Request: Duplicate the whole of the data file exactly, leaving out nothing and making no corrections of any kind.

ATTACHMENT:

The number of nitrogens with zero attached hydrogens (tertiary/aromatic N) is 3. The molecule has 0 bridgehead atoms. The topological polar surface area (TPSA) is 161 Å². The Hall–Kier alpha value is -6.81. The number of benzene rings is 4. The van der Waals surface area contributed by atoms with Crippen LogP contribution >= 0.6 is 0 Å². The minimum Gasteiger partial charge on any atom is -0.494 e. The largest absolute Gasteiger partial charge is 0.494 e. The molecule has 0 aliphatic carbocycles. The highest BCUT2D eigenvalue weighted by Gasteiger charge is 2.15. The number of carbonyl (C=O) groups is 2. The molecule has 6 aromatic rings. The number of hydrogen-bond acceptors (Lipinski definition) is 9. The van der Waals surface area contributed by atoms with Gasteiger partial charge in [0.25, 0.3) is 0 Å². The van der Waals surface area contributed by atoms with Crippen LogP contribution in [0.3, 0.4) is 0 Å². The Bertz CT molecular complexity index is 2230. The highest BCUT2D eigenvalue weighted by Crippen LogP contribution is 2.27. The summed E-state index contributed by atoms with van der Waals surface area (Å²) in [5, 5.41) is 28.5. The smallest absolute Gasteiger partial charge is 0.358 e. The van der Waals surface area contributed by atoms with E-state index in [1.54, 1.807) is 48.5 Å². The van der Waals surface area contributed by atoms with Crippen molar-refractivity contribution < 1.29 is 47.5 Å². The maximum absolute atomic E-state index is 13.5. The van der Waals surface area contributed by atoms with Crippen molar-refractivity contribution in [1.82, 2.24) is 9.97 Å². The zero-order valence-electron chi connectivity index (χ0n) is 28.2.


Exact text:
The number of nitrogens with zero attached hydrogens (tertiary/aromatic N) is 3. The molecule has 0 bridgehead atoms. The topological polar surface area (TPSA) is 161 Å². The Hall–Kier alpha value is -6.81. The number of benzene rings is 4. The van der Waals surface area contributed by atoms with Crippen LogP contribution >= 0.6 is 0 Å². The minimum Gasteiger partial charge on any atom is -0.494 e. The largest absolute Gasteiger partial charge is 0.494 e. The molecule has 0 aliphatic carbocycles. The highest BCUT2D eigenvalue weighted by Gasteiger charge is 2.15. The number of carbonyl (C=O) groups is 2. The molecule has 6 aromatic rings. The number of hydrogen-bond acceptors (Lipinski definition) is 9. The van der Waals surface area contributed by atoms with Gasteiger partial charge in [0.25, 0.3) is 0 Å². The van der Waals surface area contributed by atoms with Crippen LogP contribution in [0.3, 0.4) is 0 Å². The Bertz CT molecular complexity index is 2230. The highest BCUT2D eigenvalue weighted by Crippen LogP contribution is 2.27. The summed E-state index contributed by atoms with van der Waals surface area (Å²) in [5, 5.41) is 28.5. The smallest absolute Gasteiger partial charge is 0.358 e. The van der Waals surface area contributed by atoms with E-state index in [1.54, 1.807) is 48.5 Å². The van der Waals surface area contributed by atoms with Crippen molar-refractivity contribution < 1.29 is 47.5 Å². The maximum absolute atomic E-state index is 13.5. The van der Waals surface area contributed by atoms with Crippen molar-refractivity contribution in [1.82, 2.24) is 9.97 Å². The zero-order valence-electron chi connectivity index (χ0n) is 28.2.